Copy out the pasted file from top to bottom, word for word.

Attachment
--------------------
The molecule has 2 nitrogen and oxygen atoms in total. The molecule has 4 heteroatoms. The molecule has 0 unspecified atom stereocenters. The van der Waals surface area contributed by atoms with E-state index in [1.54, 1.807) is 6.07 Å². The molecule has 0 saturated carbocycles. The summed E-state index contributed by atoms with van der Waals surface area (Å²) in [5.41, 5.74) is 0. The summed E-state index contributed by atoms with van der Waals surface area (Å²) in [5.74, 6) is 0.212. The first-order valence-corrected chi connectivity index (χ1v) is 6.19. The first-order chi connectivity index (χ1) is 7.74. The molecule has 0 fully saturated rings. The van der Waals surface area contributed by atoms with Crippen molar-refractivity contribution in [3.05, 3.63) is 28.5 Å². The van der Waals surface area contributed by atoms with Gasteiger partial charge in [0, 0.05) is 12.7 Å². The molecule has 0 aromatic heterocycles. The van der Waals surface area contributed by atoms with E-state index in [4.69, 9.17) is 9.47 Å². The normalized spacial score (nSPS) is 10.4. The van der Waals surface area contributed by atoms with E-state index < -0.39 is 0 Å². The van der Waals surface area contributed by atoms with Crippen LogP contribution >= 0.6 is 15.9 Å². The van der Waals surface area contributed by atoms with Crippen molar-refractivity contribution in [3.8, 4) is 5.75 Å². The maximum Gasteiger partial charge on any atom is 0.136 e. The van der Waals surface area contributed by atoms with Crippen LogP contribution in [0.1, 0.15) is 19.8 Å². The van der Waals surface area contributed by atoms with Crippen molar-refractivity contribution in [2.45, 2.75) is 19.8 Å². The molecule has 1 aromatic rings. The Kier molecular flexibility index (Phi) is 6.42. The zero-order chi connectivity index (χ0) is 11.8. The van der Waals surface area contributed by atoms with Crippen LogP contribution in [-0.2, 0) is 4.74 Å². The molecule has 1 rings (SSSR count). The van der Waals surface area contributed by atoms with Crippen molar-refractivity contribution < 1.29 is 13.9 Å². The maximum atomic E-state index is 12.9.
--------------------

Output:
The molecule has 2 nitrogen and oxygen atoms in total. The molecule has 4 heteroatoms. The molecule has 0 unspecified atom stereocenters. The van der Waals surface area contributed by atoms with E-state index in [1.54, 1.807) is 6.07 Å². The molecule has 0 saturated carbocycles. The summed E-state index contributed by atoms with van der Waals surface area (Å²) in [5.41, 5.74) is 0. The summed E-state index contributed by atoms with van der Waals surface area (Å²) in [5.74, 6) is 0.212. The first-order valence-corrected chi connectivity index (χ1v) is 6.19. The first-order chi connectivity index (χ1) is 7.74. The molecule has 0 fully saturated rings. The van der Waals surface area contributed by atoms with Crippen molar-refractivity contribution in [3.05, 3.63) is 28.5 Å². The van der Waals surface area contributed by atoms with Gasteiger partial charge in [0, 0.05) is 12.7 Å². The molecule has 0 aromatic heterocycles. The van der Waals surface area contributed by atoms with E-state index in [4.69, 9.17) is 9.47 Å². The normalized spacial score (nSPS) is 10.4. The van der Waals surface area contributed by atoms with E-state index < -0.39 is 0 Å². The van der Waals surface area contributed by atoms with Crippen LogP contribution >= 0.6 is 15.9 Å². The van der Waals surface area contributed by atoms with Crippen molar-refractivity contribution in [3.8, 4) is 5.75 Å². The maximum Gasteiger partial charge on any atom is 0.136 e. The van der Waals surface area contributed by atoms with Crippen LogP contribution in [0.1, 0.15) is 19.8 Å². The van der Waals surface area contributed by atoms with Crippen molar-refractivity contribution in [2.45, 2.75) is 19.8 Å². The molecule has 1 aromatic rings. The Kier molecular flexibility index (Phi) is 6.42. The zero-order chi connectivity index (χ0) is 11.8. The van der Waals surface area contributed by atoms with Crippen LogP contribution in [-0.2, 0) is 4.74 Å². The molecule has 1 rings (SSSR count). The van der Waals surface area contributed by atoms with Crippen molar-refractivity contribution < 1.29 is 13.9 Å². The maximum atomic E-state index is 12.9.